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The velocity of cement during placement has been recognized for many years as a major factor in removal of mud and the success of cement jobs. Field results, together with recent laboratory studies, show that a very low displacement rate can be used to advantage where other techniques are impractical.

Most drilling muds are sensitive to cement and, when contacted, react instantly to forma coagulated mass of high gel strength. This mass has unique properties which are unlike those of either the mud or cement. When bypassed and left behind, it can cause unsuccessful cement jobs. The slow-pump-rate procedure results in a minimum of contamination, since the mass at the cement-mud interface remains unbroken as it moves up the hole. The system actually provides a piston-like displacement by the action of floating the mud from the hole and can effectively remove mud from large washouts and irregularities in the annulus.

The slow-pump-rate procedure for cementing service, trademarked Sloflo, has proved highly successful in liner cementing in the Gulf Coast area and in primary long-string cementing in areas where turbulent flow techniques create formation breakdown problems.


Primary cement jobs are done to secure pipe in the hole, seal off undesirable zones, isolate zones and prevent fluid migration behind the pipe. To accomplish these purposes, it is essential that a good bond be obtained between the pipe and cement and between the formation and cement. Studies of job failures have shown that poor bonding quite often is due to inefficient removal of drilling mud and to mixing of mud and cement during placement. Since the effect of turbulent flow of cement on mud removal was first reported in 1948,this placement technique has gained wide acceptance and has undoubtedly greatly increased the success ratio of primary cement jobs.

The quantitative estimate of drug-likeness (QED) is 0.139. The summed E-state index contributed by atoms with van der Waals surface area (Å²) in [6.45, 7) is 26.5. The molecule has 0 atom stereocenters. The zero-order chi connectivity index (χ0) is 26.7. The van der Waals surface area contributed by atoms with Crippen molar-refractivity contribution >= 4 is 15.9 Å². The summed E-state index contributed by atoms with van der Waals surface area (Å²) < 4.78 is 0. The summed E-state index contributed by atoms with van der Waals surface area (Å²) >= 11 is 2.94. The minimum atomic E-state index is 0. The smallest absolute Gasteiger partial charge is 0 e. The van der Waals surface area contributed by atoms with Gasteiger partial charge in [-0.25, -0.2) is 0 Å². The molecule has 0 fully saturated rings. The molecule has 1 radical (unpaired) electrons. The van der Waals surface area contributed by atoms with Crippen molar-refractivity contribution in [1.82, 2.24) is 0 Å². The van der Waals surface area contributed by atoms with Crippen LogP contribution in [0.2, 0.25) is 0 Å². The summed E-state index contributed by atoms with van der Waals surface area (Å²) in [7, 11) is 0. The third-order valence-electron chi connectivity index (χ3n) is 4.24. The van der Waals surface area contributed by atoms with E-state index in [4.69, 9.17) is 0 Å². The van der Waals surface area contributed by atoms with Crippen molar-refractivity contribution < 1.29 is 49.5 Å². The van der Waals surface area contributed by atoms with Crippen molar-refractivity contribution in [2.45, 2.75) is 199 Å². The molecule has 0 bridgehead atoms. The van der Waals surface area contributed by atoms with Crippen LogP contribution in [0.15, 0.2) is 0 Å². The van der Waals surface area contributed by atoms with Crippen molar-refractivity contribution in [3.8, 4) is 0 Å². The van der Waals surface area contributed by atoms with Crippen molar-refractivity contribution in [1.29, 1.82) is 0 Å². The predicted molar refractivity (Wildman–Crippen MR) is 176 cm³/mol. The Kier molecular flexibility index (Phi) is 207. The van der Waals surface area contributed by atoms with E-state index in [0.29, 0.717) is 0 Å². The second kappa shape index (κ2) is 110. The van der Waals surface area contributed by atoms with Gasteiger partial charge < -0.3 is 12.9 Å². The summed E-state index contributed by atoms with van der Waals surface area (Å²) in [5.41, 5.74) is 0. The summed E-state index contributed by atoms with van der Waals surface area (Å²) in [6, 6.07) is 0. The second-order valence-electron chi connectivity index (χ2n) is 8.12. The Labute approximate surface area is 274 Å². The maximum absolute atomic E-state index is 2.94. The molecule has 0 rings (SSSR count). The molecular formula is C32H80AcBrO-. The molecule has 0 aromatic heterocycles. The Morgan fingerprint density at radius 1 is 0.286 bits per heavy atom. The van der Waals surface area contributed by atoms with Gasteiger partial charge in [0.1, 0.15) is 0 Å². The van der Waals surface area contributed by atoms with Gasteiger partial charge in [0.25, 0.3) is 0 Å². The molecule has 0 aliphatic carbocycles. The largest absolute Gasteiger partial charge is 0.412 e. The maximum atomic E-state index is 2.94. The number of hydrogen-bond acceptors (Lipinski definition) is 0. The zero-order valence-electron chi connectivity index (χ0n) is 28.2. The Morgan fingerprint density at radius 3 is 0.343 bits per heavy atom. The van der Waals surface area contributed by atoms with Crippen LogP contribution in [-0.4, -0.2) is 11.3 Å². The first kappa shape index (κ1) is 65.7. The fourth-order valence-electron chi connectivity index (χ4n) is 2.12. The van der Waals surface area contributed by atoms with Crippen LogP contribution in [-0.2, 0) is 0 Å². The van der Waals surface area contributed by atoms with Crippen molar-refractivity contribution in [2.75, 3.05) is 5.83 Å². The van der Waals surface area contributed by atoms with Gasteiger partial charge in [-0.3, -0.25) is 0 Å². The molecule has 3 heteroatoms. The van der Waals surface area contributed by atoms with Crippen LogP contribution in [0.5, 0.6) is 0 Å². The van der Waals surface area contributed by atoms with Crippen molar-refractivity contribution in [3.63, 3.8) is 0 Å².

In many cases, however, mechanical limitations or well conditions make turbulent flow impractical. For example, when large washouts or irregularities exist in the annulus, cement slurry can easily be in turbulent flow in the smaller annular sections, but revert to laminar flow in the washouts. This results in mixing of mud and cement, the possibility of channeling, by-passing of the mud by the cement, and subsequent job failure.

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